Beto O’Rourke Has Made Over $1 Million From A Family Investment Company That Dealt In Fossil Fuel And Pharma Stocks
Beto and Amy O’Rourke sold their stake in the LLC controlled by her father in 2014.
Beto O’Rourke and his wife, Amy, made more than $1 million from a family investment company that bought and sold stocks in companies like Exxon Mobil, Phillip Morris, and Transocean, the company behind the Deepwater Horizon oil spill, during the first two years that O’Rourke was in Congress.
O’Rourke’s tax returns, released earlier this week, show how the presidential candidate profited off of the sale of stocks in fossil fuel, cigarettes, tech, and pharmaceutical companies — though O’Rourke did not ever personally control the investments.
The company, Campr Partners, is a limited liability company controlled by Amy O’Rourke’s father, William Sanders, an El Paso real estate tycoon. Amy O’Rourke sold her stake in the company in 2014 for between $1 million and $5 million, records show.
In 2012, Campr gave $37,500 to a shadowy PAC that helped O’Rourke win his first election to Congress, campaigning hard against his opponent in the Democratic primary in El Paso. That same year, the O’Rourkes brought in $86,879 in income from Campr, according to O’Rourke’s tax returns.
The tangled web of assets and interests are an example of how O’Rourke’s substantial personal fortune, which comes largely from his wife’s family, could become an issue in a Democratic presidential primary that has focused in large part on condemning a political system that Democrats — including O’Rourke — say is tilted unfairly in favor of the wealthy.
"Beto has never had any interest in or control over Campr,” said O’Rourke’s campaign in a statement. “Amy sold all of her Campr assets in 2014 and, even prior to that, never had any control over its investment decisions or expenditures."
The substantial sum that O’Rourke’s father in law donated to the PAC, the Campaign for Primary Accountability did not go directly to O’Rourke’s race, but into the group’s general slush fund. The PAC, which worked across the country to defeat incumbents in both parties, was legally prohibited from coordinating with O’Rourke’s campaign.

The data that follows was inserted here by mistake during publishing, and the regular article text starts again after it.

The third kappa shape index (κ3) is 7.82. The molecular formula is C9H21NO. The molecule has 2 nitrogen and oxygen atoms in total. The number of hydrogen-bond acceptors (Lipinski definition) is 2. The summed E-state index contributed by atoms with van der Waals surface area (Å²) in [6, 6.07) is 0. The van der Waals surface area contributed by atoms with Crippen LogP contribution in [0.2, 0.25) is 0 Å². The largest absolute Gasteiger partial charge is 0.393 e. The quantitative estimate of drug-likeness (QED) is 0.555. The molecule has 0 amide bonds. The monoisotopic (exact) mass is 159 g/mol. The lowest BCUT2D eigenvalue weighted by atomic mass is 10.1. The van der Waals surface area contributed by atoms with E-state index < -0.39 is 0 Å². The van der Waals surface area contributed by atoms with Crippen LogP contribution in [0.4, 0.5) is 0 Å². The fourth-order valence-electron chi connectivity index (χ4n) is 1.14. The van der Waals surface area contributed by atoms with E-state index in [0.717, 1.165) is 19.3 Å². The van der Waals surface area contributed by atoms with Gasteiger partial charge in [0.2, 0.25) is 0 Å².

O’Rourke’s personal financial disclosures show that between 2012 and 2014, Campr bought and sold stocks in pharmaceutical and tech companies from Pfizer to Microsoft to Facebook. The stakes were worth between $1,000 and $15,000, the financial forms show.
Campr invested in a large number of fossil fuel companies, some of them with a history of environmental problems like oil spills. The company reported buying or selling stakes in Occidental Petroleum, Marathon Oil, Plains All American Pipeline, Kinder Morgan, Exxon, Chevron, Transocean, and Western Gas Partners from 2012 to 2014, years that O’Rourke was in Congress.
Some environmentalists on the left have particularly scrutinized O’Rourke’s ties to the fossil fuel industry, which includes companies like Exxon, as he talks on the campaign trail about the importance of fighting climate change. He was the top recipient of fossil fuel dollars in the House in 2018 — the year he was running for Senate in Texas, which is the epicenter of the fossil fuel industry. That money comes from individual employees of fossil fuel companies.
While campaigning for president in recent weeks, O’Rourke has declined to sign a pledge from activists saying he wouldn’t take donations of more than $200 from individuals in the fossil fuel industry, saying he didn’t want to turn down contributions from workers.
O’Rourke has a strong voting record from the League of Conservation Voters, which grades candidates on how they vote on environmental issues. But critics point to a key vote O’Rourke took in the House in 2015 to lift the ban on oil exports, saying it would increase competition.